Cyber threats looming on\ small, medium, and large businesses
Technology is critical for businesses to respond to the changes we are facing today. It’s clear that we are now living in a transformed environment. What can be done digitally should now be done digitally. At the same time customers are attracted by the cybercriminals by jeopardizing customers' security at risk with phishing emails, malware, and email spoofing activities. It seems we are bringing easy food to the plates of the cyber criminals.
The average organization loses between 20 million dollar and 70 million dollar per year to email fraud. It's important to note that spoofing can also include violations of trademark rights and other intellectual property, causing significant damage to a company's reputation and credibility, in the following two ways:
· Your partners or esteemed customers may open a fake email and end up having their confidential information compromised. Cybercriminals can inject ransomware into their system through fake emails impersonating you, resulting in financial losses. Therefore, the next time they may hesitate to open your legitimate emails as well, causing them to lose trust in your brand.
· Recipients' email servers can flag your legitimate emails as spam and put them in the junk folder due to poor server reputation, drastically affecting your email deliverability.
Larger organizations dominate the headlines when it comes to cyber-crime, but it is the small and medium-sized enterprises that are becoming the primary targets and are bearing the brunt of most attacks. Smaller businesses have been hit with a few million cyber-attacks in this year, A report says, 56% of the companies in India reported that their IT costs have increased significantly to counter attacks in the past months – exactly two times the global average.
A report states, 72% of all cyberattacks begin with a malicious email, and 70% of all data breaches involve social engineering tactics to spoof corporate domains.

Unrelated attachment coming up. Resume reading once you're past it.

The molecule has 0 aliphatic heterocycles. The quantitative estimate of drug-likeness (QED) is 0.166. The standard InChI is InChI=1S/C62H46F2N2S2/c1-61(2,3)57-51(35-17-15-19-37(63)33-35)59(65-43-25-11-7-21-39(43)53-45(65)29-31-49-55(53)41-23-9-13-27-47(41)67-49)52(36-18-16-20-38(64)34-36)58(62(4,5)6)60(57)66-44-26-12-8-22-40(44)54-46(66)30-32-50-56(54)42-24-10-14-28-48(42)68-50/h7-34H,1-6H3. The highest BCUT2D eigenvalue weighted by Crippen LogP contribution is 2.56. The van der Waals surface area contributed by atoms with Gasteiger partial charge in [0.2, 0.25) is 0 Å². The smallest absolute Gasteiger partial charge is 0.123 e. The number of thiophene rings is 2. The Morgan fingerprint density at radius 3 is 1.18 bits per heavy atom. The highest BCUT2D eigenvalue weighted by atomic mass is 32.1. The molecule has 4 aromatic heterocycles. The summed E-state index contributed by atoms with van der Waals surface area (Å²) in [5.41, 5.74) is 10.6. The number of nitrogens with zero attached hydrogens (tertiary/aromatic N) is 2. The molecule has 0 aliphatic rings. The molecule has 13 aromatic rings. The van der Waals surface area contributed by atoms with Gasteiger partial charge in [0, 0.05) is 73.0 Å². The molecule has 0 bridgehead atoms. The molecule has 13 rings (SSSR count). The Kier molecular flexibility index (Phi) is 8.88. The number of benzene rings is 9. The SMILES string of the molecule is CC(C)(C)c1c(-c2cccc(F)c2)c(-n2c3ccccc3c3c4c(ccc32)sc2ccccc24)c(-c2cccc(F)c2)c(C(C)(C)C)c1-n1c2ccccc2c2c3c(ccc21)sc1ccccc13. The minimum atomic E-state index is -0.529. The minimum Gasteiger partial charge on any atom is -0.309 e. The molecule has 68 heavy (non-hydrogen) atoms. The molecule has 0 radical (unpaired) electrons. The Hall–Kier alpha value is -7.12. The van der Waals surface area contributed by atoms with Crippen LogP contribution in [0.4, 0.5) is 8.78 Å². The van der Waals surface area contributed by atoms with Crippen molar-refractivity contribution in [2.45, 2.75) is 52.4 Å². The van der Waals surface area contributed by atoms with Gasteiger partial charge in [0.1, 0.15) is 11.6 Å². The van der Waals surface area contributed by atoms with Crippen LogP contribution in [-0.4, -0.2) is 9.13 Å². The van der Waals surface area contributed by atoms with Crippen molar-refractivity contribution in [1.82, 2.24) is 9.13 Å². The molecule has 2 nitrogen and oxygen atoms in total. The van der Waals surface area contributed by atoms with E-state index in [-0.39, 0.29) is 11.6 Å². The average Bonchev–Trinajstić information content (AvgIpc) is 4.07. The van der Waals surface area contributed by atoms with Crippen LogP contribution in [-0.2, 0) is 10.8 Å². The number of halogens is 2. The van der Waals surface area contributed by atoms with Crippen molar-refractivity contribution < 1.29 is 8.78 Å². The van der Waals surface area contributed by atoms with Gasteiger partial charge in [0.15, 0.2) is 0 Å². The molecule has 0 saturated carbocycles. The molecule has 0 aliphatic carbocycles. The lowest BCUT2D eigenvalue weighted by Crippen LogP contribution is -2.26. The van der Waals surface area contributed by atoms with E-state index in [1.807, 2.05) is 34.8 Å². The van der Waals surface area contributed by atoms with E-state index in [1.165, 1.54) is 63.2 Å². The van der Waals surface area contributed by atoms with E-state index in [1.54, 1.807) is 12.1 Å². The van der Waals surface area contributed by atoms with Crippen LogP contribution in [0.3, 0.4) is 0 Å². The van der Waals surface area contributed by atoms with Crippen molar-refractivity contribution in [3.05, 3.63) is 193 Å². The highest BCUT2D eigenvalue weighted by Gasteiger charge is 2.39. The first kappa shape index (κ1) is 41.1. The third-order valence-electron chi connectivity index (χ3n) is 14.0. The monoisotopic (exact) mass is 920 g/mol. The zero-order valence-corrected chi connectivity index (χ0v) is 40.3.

Each email client uses a specific application program interface (API) to send an email. Some applications allow the user to configure the sender address of an outgoing message from a drop-down menu of email addresses. However, this capability can also be accessed through scripts written in any language. Each open email message has a sender address that displays the address of the originating user's email application or service. By reconfiguring the application or service, an attacker can send an email on behalf of anyone.
Let's just say that it is now possible to send thousands of fake messages from an authentic email domain! Also, you don't have to be an expert programmer to use this script. Threat actors can edit the code to their liking and start sending a message using someone else's email domain. This is exactly how an email spoofing attack is perpetrated. Email spoofing paves the way for malware and ransomware to spread.
The real challenge for the organizations is that managing the protection of data across the company network and all of those new devices using a cluster of different solutions is expensive, time-consuming, and complicated. The lack of integration also creates gaps in the organization’s defences that cybercriminals are exploiting.
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